**[0040]**Unprocessed holograms, such as the example in FIG. 5B, are marred by nonuniform illumination and artifacts due to light scattered by fixed objects and surfaces in the optical train. Previous studies addressed these imperfections either by subtracting a previously recorded background image or by normalizing with an estimate for the background's amplitude. We instead normalize by the illumination's intensity, I

_{0}(r)=u

_{0}

^{2}(r), to obtain

**b**( r ) = 1 + 2 { E s ( r , 0 ) u 0 ( r ) ^ 0 ^ ( r , 0 ) } + E s ( r , 0 ) 2 u 0 2 ( r ) ( 14 ) ##EQU00006##

**[0041]**u

_{0}(r) is the amplitude profile of the incident beam, which we assume to be nearly featureless. In that approximation, u

_{0}(r)=u

_{0}, where u

_{0}is a constant electric field amplitude. {circumflex over (ε)}

_{0}is the polarization of the incident illumination. This is a unit vector, which may be real or complex. In our reduction to practice, the incident light is linearly polarized along the x direction, so that {circumflex over (ε)}

_{0}={circumflex over (x)}. Similarly, {circumflex over (ε)}

_{0}(r,0) is the polarization of the wave scattered by the particle. Unlike the uniform polarization of the incident light, the outgoing wave has a polarization that depends on position. Our analysis proceeds on the assumption that the rotation of the polarization away from the incident polarization is small in the plane of the hologram. is a representation of the mathematical "real part" operator that takes the real part of a complex argument.

**[0042]**This normalization reduces additive artifacts to an additive constant and substantially suppresses multiplicative artifacts. The qualitative improvement can be seen in the normalized hologram in FIG. 5C. In practice, we obtain the background image for a moving object by computing the median intensity at each pixel over a time window long compared with the object's residence at any point. A running median filter then provides an updated estimate for I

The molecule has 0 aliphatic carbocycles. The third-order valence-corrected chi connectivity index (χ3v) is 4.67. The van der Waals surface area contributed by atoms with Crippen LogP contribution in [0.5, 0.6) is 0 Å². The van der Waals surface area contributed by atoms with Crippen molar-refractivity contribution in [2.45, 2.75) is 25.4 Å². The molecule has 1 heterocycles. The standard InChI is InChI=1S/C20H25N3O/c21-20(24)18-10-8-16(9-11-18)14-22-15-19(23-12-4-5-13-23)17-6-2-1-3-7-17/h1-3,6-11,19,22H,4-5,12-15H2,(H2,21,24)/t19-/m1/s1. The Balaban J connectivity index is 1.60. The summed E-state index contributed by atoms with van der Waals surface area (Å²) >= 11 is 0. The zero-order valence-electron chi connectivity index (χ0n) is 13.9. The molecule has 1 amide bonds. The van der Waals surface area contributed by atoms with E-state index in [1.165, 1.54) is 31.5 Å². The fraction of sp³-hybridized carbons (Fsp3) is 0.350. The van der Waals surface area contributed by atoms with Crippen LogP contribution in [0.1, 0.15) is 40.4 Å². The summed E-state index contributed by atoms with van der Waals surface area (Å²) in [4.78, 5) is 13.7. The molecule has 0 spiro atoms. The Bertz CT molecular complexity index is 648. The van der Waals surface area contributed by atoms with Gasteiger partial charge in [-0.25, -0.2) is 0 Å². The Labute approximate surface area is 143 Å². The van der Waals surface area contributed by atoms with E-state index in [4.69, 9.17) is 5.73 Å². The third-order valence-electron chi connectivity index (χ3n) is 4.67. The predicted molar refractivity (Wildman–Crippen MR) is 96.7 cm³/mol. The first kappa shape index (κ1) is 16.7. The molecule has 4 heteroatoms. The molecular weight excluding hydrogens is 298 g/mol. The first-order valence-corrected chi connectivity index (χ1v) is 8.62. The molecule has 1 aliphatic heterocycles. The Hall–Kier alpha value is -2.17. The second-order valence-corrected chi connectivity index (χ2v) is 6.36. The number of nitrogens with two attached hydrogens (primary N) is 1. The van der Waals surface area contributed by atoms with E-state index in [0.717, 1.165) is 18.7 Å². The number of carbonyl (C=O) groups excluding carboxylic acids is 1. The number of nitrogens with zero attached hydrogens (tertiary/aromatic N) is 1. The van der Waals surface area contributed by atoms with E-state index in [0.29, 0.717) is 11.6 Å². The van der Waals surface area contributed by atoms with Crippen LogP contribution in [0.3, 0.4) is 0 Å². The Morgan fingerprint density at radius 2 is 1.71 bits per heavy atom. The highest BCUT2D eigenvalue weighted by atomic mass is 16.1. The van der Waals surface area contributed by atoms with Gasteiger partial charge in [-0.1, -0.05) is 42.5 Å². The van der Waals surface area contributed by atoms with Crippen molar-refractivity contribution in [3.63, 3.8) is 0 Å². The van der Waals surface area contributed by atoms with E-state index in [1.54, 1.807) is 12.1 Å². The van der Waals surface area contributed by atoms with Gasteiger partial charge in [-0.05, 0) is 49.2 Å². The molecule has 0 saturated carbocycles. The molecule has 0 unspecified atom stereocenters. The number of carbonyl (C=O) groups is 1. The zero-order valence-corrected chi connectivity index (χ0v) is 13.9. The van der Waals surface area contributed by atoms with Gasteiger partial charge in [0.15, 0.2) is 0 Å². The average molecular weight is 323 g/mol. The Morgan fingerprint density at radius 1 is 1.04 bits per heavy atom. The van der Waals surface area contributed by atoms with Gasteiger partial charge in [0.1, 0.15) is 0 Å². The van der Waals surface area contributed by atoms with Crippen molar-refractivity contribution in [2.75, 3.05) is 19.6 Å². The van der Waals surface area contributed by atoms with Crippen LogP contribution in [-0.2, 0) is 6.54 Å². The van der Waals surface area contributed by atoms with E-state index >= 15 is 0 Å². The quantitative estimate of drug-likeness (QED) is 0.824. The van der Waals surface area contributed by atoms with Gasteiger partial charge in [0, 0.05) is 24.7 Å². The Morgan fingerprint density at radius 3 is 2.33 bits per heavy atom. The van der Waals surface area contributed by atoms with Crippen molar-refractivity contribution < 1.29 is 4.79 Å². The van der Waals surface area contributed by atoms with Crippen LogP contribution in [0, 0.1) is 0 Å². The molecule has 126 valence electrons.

_{0}(r) even if the background itself were to change over time.

**[0043]**The third term in Eq. (14) is likely to be smaller than the other two because the scattered wave diverges as it propagates to the focal plane, but the illuminating beam does not. Neglecting it is best justified for small samples located well above the focal plane. In this limit, out-of-plane rotations of the polarization also may be considered to be small. Assuming, furthermore, that the sample is optically isotropic, we may approximate {circumflex over (ε)}(r){circumflex over (ε)}(r,0)≈1. Finally, if the illumination does not vary too substantially across the field of view, the reduced amplitude {tilde over (E)}

_{S}(r,0)≡E

_{S}(r,0)/u

_{0}(r) is merely the scattered amplitude in the focal plane normalized to unit intensity. These considerations then yield

**b**(r)≈1+2{{tilde over (E)}

_{S}(r,0)}. (15)

**[0044]**The scattered field at height z above the focal plane then can be reconstructed from Eq. (15) with

**E**~ s ( r , - z ) ≈ - kz 4 π 2 ∫ - ∞ ∞ B ( q ) H ( q , - z ) q r 2 q , ( 16 ) ##EQU00007##

**where B**(q) is the Fourier transform of b(r)-1 and where

**H**(q,-z)=e

^{-}iz(k

^{2}

^{-}q

^{2}.sup.)

^{1}/2 (17)

**is the Fourier transform of the Rayleigh**-Sommerfeld propagator. Although Eq. (17) applies in the paraxial approximation, it yields more accurate results than the Fresnel approximation that often is applied to numerical reconstruction of holograms. The associated intensity

_{S}(r,z)=|{tilde over (E)}

_{S}(r,z)|